About 333 students are still missing following the Friday attack on the all-boys Government Science Secondary School in Katsina state, hundreds of miles from the Boko Haram’s stronghold in northeastern Nigeria.
“I am Abubakar Shekau and our brothers are behind the kidnapping in Katsina,” the leader of Boko Haram announced in a voice message.
Over 100 gunmen on motorbikes attacked the rural school north of Kankara town, forcing students to retreat and disappear into the surrounding bush.
Several boys were managed to escape, but a good number of them were captured, split into groups and driven away, locals told AFP.
#BringBackOurBoys has been trending on social media since the weekend about a similar hashtag used back in 2014 when Boko Haram abducted 276 girls in Chibok, northeastern Nigeria.
The attack was originally accused on armed organisations regionally known as “bandits”, who are engaged in the volatile area where kidnappings for ransom are common.
The army has stated it has discovered the hideout of the “bandits”, and that a military operation was under way.
The kidnappings happened in the home state of President Muhammadu Buhari, who rebuked the crime and ordered security stepped up in schools. In Katsina region, all schools were shut down following the incident.
Tuesday’s claim of responsibility marks a major turning point in the advance of jihadist groups in northwest Nigeria. Boko Haram, and a splinter group, the Islamic State in West Africa Province (ISWAP), are conducting an insurgency in the northeast of Nigeria and are believed to have only a minor presence in the northwest.
But concerns have developed of jihadist invasions into the region, mainly after fighters alleging to be in the northwest published a propaganda video vowing allegiance to Abubakar Shekau earlier this year.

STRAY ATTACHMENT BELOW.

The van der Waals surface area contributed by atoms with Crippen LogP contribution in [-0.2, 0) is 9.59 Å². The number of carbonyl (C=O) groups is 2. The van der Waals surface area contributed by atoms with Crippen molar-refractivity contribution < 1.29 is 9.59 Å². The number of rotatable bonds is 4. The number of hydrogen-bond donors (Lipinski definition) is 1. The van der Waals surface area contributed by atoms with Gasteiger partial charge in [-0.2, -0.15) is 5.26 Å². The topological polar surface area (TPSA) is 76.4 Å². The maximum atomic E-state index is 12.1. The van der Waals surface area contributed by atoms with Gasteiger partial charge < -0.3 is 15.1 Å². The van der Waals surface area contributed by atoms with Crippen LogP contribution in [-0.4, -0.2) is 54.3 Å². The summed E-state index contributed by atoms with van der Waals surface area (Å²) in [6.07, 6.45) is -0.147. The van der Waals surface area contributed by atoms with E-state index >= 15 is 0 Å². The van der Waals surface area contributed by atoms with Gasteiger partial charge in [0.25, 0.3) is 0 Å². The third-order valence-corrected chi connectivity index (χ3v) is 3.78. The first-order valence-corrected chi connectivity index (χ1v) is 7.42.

– ‘Hit me repeatedly’ –
President Buhari has given the fight against Boko Haram a major priority of his adminstration, but the safety condition in northern Nigeria has declined since his 2015 election.
Irate citizens heckled the Katsina state governor when he paid a visit to the region on Saturday, while protesters attended a government gathering led by Defence Minister Bashir Salihi-Magashi.
“There were a total of 520 of us that were taken by the gunmen from the school,” 18-year old student Osama Aminu Maale who escaped the abductors and returned to his parents told AFP by telephone.
“After they took us away we stopped inside the bus where they made the older students take a headcount. We counted 520,” he narrated.
The captives were divided into groups before Maale and 4 others escaped.
“One of the gunmen hit me repeatedly when I failed to keep up with the rest of the group due to my failing health before he let me trail behind, giving me the chance to escape,” he said.
The Boko Haram insurgency arose in 2009 in northeastern Nigeria before spreading to neighbours including Niger, Cameroon and Chad. Since then, over 36,000 people have been killed in Nigeria and 2 million forced to flee their homes, sparking a humanitarian crisis in the region.